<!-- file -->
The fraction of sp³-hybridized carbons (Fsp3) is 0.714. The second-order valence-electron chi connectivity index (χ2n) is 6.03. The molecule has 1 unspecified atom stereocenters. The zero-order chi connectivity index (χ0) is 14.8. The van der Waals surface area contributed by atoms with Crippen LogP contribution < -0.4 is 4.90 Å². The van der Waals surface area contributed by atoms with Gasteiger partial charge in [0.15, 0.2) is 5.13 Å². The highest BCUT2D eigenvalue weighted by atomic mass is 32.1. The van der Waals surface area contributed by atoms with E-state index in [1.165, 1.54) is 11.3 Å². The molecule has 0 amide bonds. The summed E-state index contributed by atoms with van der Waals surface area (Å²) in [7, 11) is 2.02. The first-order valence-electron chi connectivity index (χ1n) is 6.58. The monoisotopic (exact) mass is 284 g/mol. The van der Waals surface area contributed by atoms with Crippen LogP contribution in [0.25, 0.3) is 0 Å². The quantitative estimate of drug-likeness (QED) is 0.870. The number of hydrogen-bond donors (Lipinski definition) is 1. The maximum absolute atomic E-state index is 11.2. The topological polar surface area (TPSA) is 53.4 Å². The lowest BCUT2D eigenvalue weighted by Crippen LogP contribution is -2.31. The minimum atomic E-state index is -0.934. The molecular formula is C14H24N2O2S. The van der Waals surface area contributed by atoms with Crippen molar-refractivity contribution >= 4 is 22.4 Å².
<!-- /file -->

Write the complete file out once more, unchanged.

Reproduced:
The fraction of sp³-hybridized carbons (Fsp3) is 0.714. The second-order valence-electron chi connectivity index (χ2n) is 6.03. The molecule has 1 unspecified atom stereocenters. The zero-order chi connectivity index (χ0) is 14.8. The van der Waals surface area contributed by atoms with Crippen LogP contribution < -0.4 is 4.90 Å². The van der Waals surface area contributed by atoms with Gasteiger partial charge in [0.15, 0.2) is 5.13 Å². The highest BCUT2D eigenvalue weighted by atomic mass is 32.1. The van der Waals surface area contributed by atoms with E-state index in [1.165, 1.54) is 11.3 Å². The molecule has 0 amide bonds. The summed E-state index contributed by atoms with van der Waals surface area (Å²) in [7, 11) is 2.02. The first-order valence-electron chi connectivity index (χ1n) is 6.58. The monoisotopic (exact) mass is 284 g/mol. The van der Waals surface area contributed by atoms with Crippen LogP contribution in [0.25, 0.3) is 0 Å². The quantitative estimate of drug-likeness (QED) is 0.870. The number of hydrogen-bond donors (Lipinski definition) is 1. The maximum absolute atomic E-state index is 11.2. The topological polar surface area (TPSA) is 53.4 Å². The lowest BCUT2D eigenvalue weighted by Crippen LogP contribution is -2.31. The minimum atomic E-state index is -0.934. The molecular formula is C14H24N2O2S. The van der Waals surface area contributed by atoms with Crippen molar-refractivity contribution >= 4 is 22.4 Å².